Review: Tomb Raider starring Alicia Vikander

Tomb Raider starring Alicia Vikander
6.5 out of 10

Lara Croft returns in Tomb Raider, a reboot that takes us back to the roots of Lara’s adventures, with Alicia Vikander playing a near-perfect, young Lara Croft.

Unfortunately, Tomb Raider is not a near-perfect film. It’s a straight-forward adventure down a rabbit-hole that involves a forgotten Japenese monarch, and while the action is great, the script is weak, and some of the special effects look unfinished and unconvincing.

The story starts seven years ago when Lara’s father, Lord Richard Croft (Dominic West), vanished on a personal mission to find the resting place of Himiko. Himiko is a legend, said to hold the power of death in her hand, and Lara’s father worries that if her tomb is discovered by the wrong people, it could lead to a catastrophe.

When he doesn’t return, and after sending fruitless search parties for him, everyone assumes that he’s dead, and Lara is left with the responsibility of taking over her father’s company and claiming her inheritance. But Lara is not willing to accept her father’s death and sets out to find the truth about what happened to him. She’s lived the last few years making a living for herself without the family fortune–as a bike courier–and it’s only through urging that she nearly accepts her father’s death. One clue leads her to her father’s stash of research though, and while a message warns her to destroy the information, to protect the world from Himiko’s curse, Lara uses the clues to look for her father.

Lu Ren (Daniel Wu)–a boat captain in Hong Kong, whose father went missing seven years ago when he took Lara’s father out looking for the secret island–gets roped into taking Lara to her tomb. Arriving at the island though, they run into disaster and get taken captive by Mathias Vogel (Walton Goggins), an archeologist who is also hunting for Himiko, and intends to use Lara to get his prize.

Tomb Raider
Naturally, like other Tomb Raider adventures, Lara ends up trying to solve riddles, take down bad guys, and unearth the truth about her father.

Tomb Raider is a fair bit darker and more realistic than the previous franchise films, but it’s happy to gleefully play up cliches too. The combination of dark and gritty fights with impossible action sequences work pretty well together, and it keeps the film fun, but Tomb Raider feels sloppy too. Mathias is a depraved villain, but he also seems to make next to no sense, and his motivations are impossible to understand. I like the straight-up scary way that Goggins plays the part, but there’s really no way to understand why he’s working so hard for his evil goals, unless it’s strictly that it’s his job.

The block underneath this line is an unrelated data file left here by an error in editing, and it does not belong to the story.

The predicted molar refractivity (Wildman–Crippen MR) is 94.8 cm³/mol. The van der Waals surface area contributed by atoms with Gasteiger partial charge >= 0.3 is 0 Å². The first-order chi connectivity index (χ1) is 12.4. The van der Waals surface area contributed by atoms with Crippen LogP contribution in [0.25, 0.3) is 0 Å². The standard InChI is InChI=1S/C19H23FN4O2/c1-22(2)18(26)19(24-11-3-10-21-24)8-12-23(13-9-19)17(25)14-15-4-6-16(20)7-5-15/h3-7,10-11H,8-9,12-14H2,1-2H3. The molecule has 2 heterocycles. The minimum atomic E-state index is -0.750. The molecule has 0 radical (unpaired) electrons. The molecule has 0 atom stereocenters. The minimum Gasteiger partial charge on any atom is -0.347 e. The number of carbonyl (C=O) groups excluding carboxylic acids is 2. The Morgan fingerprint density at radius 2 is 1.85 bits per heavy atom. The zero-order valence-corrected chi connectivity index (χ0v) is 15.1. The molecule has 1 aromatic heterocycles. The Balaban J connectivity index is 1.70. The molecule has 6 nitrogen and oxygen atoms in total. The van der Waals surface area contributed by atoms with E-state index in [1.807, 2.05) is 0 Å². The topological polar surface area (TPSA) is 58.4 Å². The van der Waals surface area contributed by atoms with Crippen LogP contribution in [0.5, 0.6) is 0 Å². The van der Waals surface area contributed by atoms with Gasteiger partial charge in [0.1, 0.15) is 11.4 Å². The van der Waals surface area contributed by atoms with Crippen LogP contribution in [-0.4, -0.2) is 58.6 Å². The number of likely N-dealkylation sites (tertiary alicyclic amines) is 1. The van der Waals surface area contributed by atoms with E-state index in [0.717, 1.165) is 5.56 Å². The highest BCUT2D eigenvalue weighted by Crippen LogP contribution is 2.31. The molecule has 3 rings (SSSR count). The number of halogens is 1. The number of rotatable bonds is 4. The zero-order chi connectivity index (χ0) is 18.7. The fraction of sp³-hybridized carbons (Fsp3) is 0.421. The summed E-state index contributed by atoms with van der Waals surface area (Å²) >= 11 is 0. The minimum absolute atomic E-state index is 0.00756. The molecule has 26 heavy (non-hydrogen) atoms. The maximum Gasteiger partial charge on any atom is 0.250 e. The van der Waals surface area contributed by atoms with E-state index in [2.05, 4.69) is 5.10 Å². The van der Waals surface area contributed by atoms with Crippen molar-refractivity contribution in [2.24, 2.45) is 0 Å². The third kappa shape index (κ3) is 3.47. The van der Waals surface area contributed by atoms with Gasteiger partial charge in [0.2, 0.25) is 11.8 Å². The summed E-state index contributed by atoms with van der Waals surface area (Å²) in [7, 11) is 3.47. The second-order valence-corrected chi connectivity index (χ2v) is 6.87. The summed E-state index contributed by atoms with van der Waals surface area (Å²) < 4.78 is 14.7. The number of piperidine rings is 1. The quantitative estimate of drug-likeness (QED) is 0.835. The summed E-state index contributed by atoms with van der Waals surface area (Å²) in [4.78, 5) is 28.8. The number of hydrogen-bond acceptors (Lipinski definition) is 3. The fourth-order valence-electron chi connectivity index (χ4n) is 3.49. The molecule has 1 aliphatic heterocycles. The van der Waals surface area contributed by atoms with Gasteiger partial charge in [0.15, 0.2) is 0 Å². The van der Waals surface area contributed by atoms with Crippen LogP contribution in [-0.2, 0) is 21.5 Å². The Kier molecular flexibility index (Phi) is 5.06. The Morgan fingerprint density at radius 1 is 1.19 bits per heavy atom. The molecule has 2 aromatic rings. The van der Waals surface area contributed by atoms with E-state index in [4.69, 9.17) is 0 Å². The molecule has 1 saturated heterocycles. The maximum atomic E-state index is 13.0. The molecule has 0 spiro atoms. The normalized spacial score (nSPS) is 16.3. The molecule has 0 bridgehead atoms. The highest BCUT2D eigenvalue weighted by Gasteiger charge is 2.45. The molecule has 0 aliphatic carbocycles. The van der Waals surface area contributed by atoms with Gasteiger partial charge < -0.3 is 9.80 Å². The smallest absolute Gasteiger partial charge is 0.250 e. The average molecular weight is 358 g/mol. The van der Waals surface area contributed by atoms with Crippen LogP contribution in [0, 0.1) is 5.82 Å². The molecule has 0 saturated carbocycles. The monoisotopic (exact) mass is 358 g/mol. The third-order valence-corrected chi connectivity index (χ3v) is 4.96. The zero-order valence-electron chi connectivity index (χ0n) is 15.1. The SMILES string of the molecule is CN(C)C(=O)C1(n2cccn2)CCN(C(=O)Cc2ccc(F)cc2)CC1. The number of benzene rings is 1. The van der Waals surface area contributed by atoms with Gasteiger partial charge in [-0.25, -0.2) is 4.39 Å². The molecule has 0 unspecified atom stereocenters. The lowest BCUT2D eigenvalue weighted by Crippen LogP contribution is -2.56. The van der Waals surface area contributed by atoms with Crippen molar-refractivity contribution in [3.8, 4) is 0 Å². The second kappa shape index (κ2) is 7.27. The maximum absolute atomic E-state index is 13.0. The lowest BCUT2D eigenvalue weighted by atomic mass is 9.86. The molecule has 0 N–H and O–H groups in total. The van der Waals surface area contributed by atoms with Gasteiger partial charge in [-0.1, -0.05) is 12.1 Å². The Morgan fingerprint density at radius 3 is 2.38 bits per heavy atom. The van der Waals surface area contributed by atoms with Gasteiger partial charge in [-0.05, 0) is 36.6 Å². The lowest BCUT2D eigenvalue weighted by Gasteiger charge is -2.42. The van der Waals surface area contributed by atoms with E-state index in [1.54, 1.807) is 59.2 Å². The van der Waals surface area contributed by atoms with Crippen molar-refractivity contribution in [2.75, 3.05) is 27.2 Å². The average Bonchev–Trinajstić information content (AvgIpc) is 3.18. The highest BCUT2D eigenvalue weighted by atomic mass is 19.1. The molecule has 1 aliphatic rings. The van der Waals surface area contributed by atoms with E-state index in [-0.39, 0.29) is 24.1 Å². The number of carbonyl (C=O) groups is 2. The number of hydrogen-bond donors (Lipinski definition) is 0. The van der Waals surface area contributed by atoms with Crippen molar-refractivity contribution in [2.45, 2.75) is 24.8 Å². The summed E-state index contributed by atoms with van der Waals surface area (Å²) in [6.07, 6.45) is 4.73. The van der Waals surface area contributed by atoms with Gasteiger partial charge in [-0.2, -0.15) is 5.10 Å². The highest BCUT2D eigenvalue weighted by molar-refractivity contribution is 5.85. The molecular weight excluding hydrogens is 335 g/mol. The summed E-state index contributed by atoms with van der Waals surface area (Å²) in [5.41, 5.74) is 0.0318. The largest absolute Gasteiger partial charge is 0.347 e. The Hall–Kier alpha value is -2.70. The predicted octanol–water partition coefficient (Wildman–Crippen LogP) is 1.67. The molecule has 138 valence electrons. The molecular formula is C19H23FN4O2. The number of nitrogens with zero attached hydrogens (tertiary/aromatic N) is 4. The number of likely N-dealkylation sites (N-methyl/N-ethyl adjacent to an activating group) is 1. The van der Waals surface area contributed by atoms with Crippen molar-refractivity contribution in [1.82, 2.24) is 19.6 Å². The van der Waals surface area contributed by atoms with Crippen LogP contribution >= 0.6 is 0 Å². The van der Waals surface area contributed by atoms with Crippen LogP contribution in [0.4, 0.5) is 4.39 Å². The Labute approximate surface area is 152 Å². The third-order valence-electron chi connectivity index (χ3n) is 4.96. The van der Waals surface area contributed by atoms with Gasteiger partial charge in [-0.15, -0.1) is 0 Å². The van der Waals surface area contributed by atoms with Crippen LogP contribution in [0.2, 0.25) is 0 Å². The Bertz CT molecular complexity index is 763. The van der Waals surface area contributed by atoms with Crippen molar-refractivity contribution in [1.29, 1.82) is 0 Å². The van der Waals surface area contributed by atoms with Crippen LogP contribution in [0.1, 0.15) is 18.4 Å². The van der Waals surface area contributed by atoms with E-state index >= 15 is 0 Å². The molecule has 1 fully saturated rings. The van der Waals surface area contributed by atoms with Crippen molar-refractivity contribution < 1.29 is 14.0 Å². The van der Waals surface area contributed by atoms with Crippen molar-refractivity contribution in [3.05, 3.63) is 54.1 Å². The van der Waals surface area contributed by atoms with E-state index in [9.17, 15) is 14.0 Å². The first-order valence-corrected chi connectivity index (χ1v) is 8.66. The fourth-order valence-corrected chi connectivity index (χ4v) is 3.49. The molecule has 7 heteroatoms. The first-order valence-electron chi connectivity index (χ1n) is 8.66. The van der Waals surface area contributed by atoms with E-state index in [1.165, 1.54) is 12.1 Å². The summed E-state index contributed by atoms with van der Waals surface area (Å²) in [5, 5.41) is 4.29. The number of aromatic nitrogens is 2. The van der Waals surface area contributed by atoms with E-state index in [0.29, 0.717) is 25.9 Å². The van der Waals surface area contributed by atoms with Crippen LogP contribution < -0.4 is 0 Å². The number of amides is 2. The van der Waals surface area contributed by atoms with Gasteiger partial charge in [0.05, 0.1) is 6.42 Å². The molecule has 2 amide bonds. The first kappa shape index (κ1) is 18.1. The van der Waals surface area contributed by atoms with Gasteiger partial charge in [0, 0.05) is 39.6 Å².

Meanwhile, Dominic West has a pretty clear role to play, and father Croft is moderately well-written, for the most part. It’s not a big role, but West brings some emotion and depth to the part.

And then there’s Lara weird knack for surviving through pure chance. She makes it through the first hour of the film almost entirely on luck and the help of strangers, and while I appreciate that the film doesn’t make Lara out to be a perfect survivor, dumb luck also doesn’t do the character any favours.

Tomb Raider improves on Lara though. The most recent games have made Lara a braver, bolder hero, and even with the weak script, I would say Tomb Raider follows those concepts to make this the best film of the franchise so far, with lots of potential ahead. The story falls short, and doesn’t offer much complexity or nuance, but it mixes new ideas with some treasure hunting tropes to modernize the story and our hero.

Vikander doesn’t have a lot of script to work with, from what I saw, but she is a great hero. She feels far more human, real, and prone to error than the near perfect hero we saw when Angelina Jolie played the part. Director Roar Uthaug and writers Geneva Robertson-Dworet and Alastair Siddons have balanced her feats, brilliance, heroism, and reckless tenacity with judgement errors and moments where she needs to be saved. That’s a tough thing to portray in film a lot of times, but it works well in Tomb Raider and finally makes the character seem a lot more human.

W. Andrew Powell lives, sleeps, eats, and breaths movies and entertainment. Since launching The GATE in 1999 Andrew has enjoyed being a pest to any publicist who would return his calls. In his "spare time," Andrew is also an avid photographer, and writes about leisure travel and hotels around the world.